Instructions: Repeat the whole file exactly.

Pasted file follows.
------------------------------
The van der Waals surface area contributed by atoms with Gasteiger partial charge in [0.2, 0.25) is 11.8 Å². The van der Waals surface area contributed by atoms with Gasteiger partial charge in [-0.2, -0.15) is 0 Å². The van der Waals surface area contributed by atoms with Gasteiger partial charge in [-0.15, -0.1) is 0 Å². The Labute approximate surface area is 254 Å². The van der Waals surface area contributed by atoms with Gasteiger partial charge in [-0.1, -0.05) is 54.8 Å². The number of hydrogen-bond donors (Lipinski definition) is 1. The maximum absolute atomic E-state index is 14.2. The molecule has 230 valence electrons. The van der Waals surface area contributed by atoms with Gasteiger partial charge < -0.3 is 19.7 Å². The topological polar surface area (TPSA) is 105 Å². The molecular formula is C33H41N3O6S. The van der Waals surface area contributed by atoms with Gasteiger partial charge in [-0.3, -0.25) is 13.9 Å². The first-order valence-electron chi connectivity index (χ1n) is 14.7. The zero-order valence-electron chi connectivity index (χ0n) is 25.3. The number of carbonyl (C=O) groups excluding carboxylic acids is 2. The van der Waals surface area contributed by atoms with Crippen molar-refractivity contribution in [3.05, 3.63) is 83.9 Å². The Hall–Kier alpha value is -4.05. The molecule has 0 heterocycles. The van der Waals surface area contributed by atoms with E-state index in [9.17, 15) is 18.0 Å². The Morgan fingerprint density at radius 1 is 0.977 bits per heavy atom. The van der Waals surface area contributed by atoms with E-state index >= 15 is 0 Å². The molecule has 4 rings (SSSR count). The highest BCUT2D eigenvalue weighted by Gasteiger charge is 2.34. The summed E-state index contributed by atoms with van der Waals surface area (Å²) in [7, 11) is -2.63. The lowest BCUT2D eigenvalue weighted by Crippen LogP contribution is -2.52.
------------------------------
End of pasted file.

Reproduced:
The van der Waals surface area contributed by atoms with Gasteiger partial charge in [0.2, 0.25) is 11.8 Å². The van der Waals surface area contributed by atoms with Gasteiger partial charge in [-0.2, -0.15) is 0 Å². The van der Waals surface area contributed by atoms with Gasteiger partial charge in [-0.15, -0.1) is 0 Å². The Labute approximate surface area is 254 Å². The van der Waals surface area contributed by atoms with Gasteiger partial charge in [-0.1, -0.05) is 54.8 Å². The number of hydrogen-bond donors (Lipinski definition) is 1. The maximum absolute atomic E-state index is 14.2. The molecule has 230 valence electrons. The van der Waals surface area contributed by atoms with Gasteiger partial charge < -0.3 is 19.7 Å². The topological polar surface area (TPSA) is 105 Å². The molecular formula is C33H41N3O6S. The van der Waals surface area contributed by atoms with Gasteiger partial charge in [-0.3, -0.25) is 13.9 Å². The first-order valence-electron chi connectivity index (χ1n) is 14.7. The zero-order valence-electron chi connectivity index (χ0n) is 25.3. The number of carbonyl (C=O) groups excluding carboxylic acids is 2. The van der Waals surface area contributed by atoms with Crippen molar-refractivity contribution in [3.05, 3.63) is 83.9 Å². The Hall–Kier alpha value is -4.05. The molecule has 0 heterocycles. The van der Waals surface area contributed by atoms with E-state index in [9.17, 15) is 18.0 Å². The Morgan fingerprint density at radius 1 is 0.977 bits per heavy atom. The van der Waals surface area contributed by atoms with E-state index >= 15 is 0 Å². The molecule has 4 rings (SSSR count). The highest BCUT2D eigenvalue weighted by Gasteiger charge is 2.34. The summed E-state index contributed by atoms with van der Waals surface area (Å²) in [7, 11) is -2.63. The lowest BCUT2D eigenvalue weighted by Crippen LogP contribution is -2.52.